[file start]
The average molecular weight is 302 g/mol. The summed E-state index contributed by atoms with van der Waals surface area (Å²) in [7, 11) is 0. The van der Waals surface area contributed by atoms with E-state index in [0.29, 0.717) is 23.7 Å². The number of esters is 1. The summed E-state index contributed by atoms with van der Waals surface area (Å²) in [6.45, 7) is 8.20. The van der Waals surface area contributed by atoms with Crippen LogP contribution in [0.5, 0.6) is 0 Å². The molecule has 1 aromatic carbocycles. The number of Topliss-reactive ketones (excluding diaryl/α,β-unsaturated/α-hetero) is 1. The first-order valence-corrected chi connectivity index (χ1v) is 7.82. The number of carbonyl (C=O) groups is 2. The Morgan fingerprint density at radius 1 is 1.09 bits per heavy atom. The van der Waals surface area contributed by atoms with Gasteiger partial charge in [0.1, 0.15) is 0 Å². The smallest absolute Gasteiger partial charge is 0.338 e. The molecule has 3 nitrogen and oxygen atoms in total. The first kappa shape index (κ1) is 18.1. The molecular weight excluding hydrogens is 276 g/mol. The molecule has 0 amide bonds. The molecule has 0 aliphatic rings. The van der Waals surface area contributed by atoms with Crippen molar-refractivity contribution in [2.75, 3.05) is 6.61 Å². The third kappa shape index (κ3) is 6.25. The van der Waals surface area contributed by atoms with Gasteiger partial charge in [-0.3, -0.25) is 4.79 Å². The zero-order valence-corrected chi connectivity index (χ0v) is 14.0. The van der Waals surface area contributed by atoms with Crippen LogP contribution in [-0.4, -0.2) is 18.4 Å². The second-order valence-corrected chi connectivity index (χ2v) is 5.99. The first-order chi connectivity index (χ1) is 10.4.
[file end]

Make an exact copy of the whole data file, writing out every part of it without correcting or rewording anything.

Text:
The average molecular weight is 302 g/mol. The summed E-state index contributed by atoms with van der Waals surface area (Å²) in [7, 11) is 0. The van der Waals surface area contributed by atoms with E-state index in [0.29, 0.717) is 23.7 Å². The number of esters is 1. The summed E-state index contributed by atoms with van der Waals surface area (Å²) in [6.45, 7) is 8.20. The van der Waals surface area contributed by atoms with Crippen LogP contribution in [0.5, 0.6) is 0 Å². The molecule has 1 aromatic carbocycles. The number of Topliss-reactive ketones (excluding diaryl/α,β-unsaturated/α-hetero) is 1. The first-order valence-corrected chi connectivity index (χ1v) is 7.82. The number of carbonyl (C=O) groups is 2. The Morgan fingerprint density at radius 1 is 1.09 bits per heavy atom. The van der Waals surface area contributed by atoms with Gasteiger partial charge in [0.1, 0.15) is 0 Å². The smallest absolute Gasteiger partial charge is 0.338 e. The molecule has 3 nitrogen and oxygen atoms in total. The first kappa shape index (κ1) is 18.1. The molecular weight excluding hydrogens is 276 g/mol. The molecule has 0 amide bonds. The molecule has 0 aliphatic rings. The van der Waals surface area contributed by atoms with Crippen molar-refractivity contribution in [2.75, 3.05) is 6.61 Å². The third kappa shape index (κ3) is 6.25. The van der Waals surface area contributed by atoms with Gasteiger partial charge in [-0.3, -0.25) is 4.79 Å². The zero-order valence-corrected chi connectivity index (χ0v) is 14.0. The van der Waals surface area contributed by atoms with Crippen LogP contribution in [-0.4, -0.2) is 18.4 Å². The second-order valence-corrected chi connectivity index (χ2v) is 5.99. The first-order chi connectivity index (χ1) is 10.4.